“Bite-Size Bits of Local, National, and Global History”
“Bite-Size Bits of Local, National, and Global History”
Hagerstown in Washington County, Maryland — The American Northeast (Mid-Atlantic)

St. John's Cemetery

St. John's Cemetery Marker image. Click for full size.
Photographed By Bradley Owen, April 2, 2022
1. St. John's Cemetery Marker
This property is one of the earliest developed sites in Hagerstown. St. John's Episcopal Church stood here from the 1780s until around 1830, when a new church was constructed on South Jonathan Street (Summit Avenue). When that church burned in the early 1870s, a third church was constructed on South Prospect Street which stands today. The earliest marked graves in this cemetery date to the 1780s. Civil War notables buried here include:

Isaac Nesbitt (1804-1866) - Nesbitt was the Clerk of the Washington County Circuit Court and a delegate to the 1860 Republican National Convention that nominated Abraham Lincoln for President. He was one of the local leaders who negotiated and dealt with General McCausland when the Confederates ransomed Hagerstown in July, 1864.

Captain Alexander H. Nesbitt (ca. 1834-1863) - The son of Isaac, Captain Nesbitt commanded Company 1, 1st Maryland Cavalry, USA. He died of natural causes in March, 1863, and his marker attests to his service in the Union army.

Jesse Barnes Wharton (ca. 1834-1862) - A former lieutenant in the U.S. Army who served in the Utah Campaign of 1858-59, Wharton
St. John's Cemetery Marker image. Click for full size.
Photographed By Bradley Owen, April 2, 2022
2. St. John's Cemetery Marker
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was arrested by the Lincoln Administration as an alleged spy and confined in Old Capitol Prison in Washington. On April 20, 1862, he violated prison rules by standing at the window of his cell, at which time he taunted the guards by launching into a tirade against the Federal Government. After warnings to stop, he dared the guards to shoot him. Private Ambrose Baker obliged, shooting and killing Wharton.

Claggett Dorsey Fitzhugh (1834-1917) -Wharton's brother-in-law, Fitzhugh worked at a furnace at Mont Alto, Pennsylvania and has been described as a "slave catcher." In October 1859, he and another man captured John E. Cook (one of John Brown's raiders escaping from Harpers Ferry) near Mont Alto. This is ironic since Fitzhugh was a close relative of abolitionist Gerrit Smith; one of Brown's financial backers: Fitzhugh served in the Confederate cavalry and was captured at Sharpsburg. In 1864, he and 599 fellow Confederate officers were placed in front of Union artillery works at Charleston, SC as "human shields" to deter Confederate bombardment. In Civil War lore, the group became known as "The Immortal 600."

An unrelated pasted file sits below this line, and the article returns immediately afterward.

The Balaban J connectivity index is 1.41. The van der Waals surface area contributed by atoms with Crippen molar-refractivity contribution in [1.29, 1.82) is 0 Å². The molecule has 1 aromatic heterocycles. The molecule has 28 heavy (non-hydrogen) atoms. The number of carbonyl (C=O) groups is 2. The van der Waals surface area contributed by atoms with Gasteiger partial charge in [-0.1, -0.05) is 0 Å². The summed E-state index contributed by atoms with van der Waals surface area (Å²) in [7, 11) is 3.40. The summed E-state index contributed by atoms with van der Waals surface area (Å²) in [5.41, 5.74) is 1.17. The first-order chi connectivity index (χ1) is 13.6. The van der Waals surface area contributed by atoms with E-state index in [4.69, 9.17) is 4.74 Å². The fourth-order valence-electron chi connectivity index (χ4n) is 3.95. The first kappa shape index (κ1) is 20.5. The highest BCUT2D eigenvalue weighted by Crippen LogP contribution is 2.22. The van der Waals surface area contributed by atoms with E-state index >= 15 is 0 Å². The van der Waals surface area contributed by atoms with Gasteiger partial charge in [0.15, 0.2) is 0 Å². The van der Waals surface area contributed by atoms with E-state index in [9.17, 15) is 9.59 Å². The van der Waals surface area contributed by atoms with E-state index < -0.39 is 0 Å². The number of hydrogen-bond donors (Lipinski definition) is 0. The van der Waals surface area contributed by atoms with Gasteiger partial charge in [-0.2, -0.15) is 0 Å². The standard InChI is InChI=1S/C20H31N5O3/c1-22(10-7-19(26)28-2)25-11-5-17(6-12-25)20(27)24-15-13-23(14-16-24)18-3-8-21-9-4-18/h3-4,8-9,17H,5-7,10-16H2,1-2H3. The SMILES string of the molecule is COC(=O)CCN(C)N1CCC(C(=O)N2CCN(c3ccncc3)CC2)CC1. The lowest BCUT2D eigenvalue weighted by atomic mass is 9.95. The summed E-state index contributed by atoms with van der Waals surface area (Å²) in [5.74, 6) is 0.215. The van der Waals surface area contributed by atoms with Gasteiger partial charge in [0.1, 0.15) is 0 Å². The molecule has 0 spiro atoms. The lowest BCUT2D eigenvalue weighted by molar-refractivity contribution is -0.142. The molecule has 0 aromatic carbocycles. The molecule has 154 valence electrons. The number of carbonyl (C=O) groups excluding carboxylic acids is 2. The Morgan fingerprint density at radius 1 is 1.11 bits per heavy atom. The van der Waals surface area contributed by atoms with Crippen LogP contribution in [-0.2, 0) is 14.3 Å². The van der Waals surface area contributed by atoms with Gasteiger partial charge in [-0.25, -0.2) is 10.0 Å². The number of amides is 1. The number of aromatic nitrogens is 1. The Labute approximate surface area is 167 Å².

When the St. John's property appeared on a map of the City published in 1850, the church had already been demolished, and the area to the south was still used as a burying ground for the Lutheran and Methodist communities. The lands
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across Mulberry Street became the grounds of Kee Mar College two years later. City of Hagerstown

The graves of Jesse Wharton (left) and Claggett D. Fitzhugh (right) City of Hagerstown
Erected by Maryland Heritage Area.
Topics. This historical marker is listed in these topic lists: Cemeteries & Burial SitesChurches & ReligionWar, US Civil.
Location. 39° 38.287′ N, 77° 43.078′ W. Marker is in Hagerstown, Maryland, in Washington County. Marker is on South Mulberry Street south of East Antietam Street, on the right when traveling south. Marker is located inside St.John's Cemetery near the northeast entrance which was locked at the time of the visit. Touch for map. Marker is at or near this postal address: 137 South Mulberry Street, Hagerstown MD 21740, United States of America. Touch for directions.
Other nearby markers. At least 8 other markers are within walking distance of this marker. St Johns Episcopal Churchyard. (a few steps from this marker); Hagerstown Female Seminary (about 500 feet away, measured in a direct line); Thomas Kennedy (about 700 feet away); Thomas Kennedy Park (about 700 feet away); Hagerstown Charity School (approx. 0.2 miles away); Our Journey Transports Us Through Time (approx. 0.2 miles away); Elliott-Bester House
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(approx. Ό mile away); Retreat from Gettysburg (approx. Ό mile away). Touch for a list and map of all markers in Hagerstown.
Credits. This page was last revised on April 13, 2022. It was originally submitted on April 11, 2022, by Bradley Owen of Morgantown, West Virginia. This page has been viewed 92 times since then and 6 times this year. Photos:   1, 2. submitted on April 12, 2022, by Bradley Owen of Morgantown, West Virginia. • Bernard Fisher was the editor who published this page.

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Mar. 28, 2023